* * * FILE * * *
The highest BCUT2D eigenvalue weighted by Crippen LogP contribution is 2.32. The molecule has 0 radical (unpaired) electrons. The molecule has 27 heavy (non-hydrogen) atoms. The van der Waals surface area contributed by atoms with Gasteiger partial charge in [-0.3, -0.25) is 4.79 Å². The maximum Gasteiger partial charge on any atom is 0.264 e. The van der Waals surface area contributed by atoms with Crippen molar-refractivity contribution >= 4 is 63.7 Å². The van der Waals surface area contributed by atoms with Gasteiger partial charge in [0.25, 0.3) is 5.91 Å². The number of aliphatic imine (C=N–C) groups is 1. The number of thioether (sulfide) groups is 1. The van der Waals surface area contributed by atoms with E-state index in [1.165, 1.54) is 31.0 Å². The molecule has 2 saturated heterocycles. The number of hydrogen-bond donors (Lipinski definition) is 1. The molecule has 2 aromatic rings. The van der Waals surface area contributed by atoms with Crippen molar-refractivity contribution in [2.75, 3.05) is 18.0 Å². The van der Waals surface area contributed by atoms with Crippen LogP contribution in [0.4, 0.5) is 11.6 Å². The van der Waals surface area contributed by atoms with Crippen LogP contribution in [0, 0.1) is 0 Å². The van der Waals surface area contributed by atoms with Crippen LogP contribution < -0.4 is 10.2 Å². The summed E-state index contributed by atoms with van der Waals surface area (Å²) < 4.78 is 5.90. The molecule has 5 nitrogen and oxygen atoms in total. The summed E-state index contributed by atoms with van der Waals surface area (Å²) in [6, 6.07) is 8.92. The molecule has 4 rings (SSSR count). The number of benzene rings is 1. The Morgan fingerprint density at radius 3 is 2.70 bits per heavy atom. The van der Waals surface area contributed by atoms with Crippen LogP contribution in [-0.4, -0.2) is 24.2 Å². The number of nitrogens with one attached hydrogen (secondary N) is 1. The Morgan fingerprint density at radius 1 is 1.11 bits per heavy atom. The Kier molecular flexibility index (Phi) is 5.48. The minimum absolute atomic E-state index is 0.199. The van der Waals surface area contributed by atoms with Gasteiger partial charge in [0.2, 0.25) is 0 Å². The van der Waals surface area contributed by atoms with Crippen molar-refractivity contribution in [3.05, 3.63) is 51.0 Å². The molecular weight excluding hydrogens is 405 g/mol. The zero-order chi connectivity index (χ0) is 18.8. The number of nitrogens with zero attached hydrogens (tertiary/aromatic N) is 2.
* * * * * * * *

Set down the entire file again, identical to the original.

The highest BCUT2D eigenvalue weighted by Crippen LogP contribution is 2.32. The molecule has 0 radical (unpaired) electrons. The molecule has 27 heavy (non-hydrogen) atoms. The van der Waals surface area contributed by atoms with Gasteiger partial charge in [-0.3, -0.25) is 4.79 Å². The maximum Gasteiger partial charge on any atom is 0.264 e. The van der Waals surface area contributed by atoms with Crippen molar-refractivity contribution >= 4 is 63.7 Å². The van der Waals surface area contributed by atoms with Gasteiger partial charge in [0.25, 0.3) is 5.91 Å². The number of aliphatic imine (C=N–C) groups is 1. The number of thioether (sulfide) groups is 1. The van der Waals surface area contributed by atoms with E-state index in [1.165, 1.54) is 31.0 Å². The molecule has 2 saturated heterocycles. The number of hydrogen-bond donors (Lipinski definition) is 1. The molecule has 2 aromatic rings. The van der Waals surface area contributed by atoms with Crippen molar-refractivity contribution in [2.75, 3.05) is 18.0 Å². The van der Waals surface area contributed by atoms with Crippen LogP contribution in [0.4, 0.5) is 11.6 Å². The van der Waals surface area contributed by atoms with Crippen LogP contribution in [0, 0.1) is 0 Å². The van der Waals surface area contributed by atoms with Crippen LogP contribution < -0.4 is 10.2 Å². The summed E-state index contributed by atoms with van der Waals surface area (Å²) < 4.78 is 5.90. The molecule has 5 nitrogen and oxygen atoms in total. The summed E-state index contributed by atoms with van der Waals surface area (Å²) in [6, 6.07) is 8.92. The molecule has 4 rings (SSSR count). The number of benzene rings is 1. The Morgan fingerprint density at radius 3 is 2.70 bits per heavy atom. The van der Waals surface area contributed by atoms with Crippen LogP contribution in [-0.4, -0.2) is 24.2 Å². The number of nitrogens with one attached hydrogen (secondary N) is 1. The Morgan fingerprint density at radius 1 is 1.11 bits per heavy atom. The Kier molecular flexibility index (Phi) is 5.48. The minimum absolute atomic E-state index is 0.199. The van der Waals surface area contributed by atoms with Gasteiger partial charge in [0.2, 0.25) is 0 Å². The van der Waals surface area contributed by atoms with Crippen molar-refractivity contribution in [3.05, 3.63) is 51.0 Å². The molecular weight excluding hydrogens is 405 g/mol. The zero-order chi connectivity index (χ0) is 18.8. The number of nitrogens with zero attached hydrogens (tertiary/aromatic N) is 2.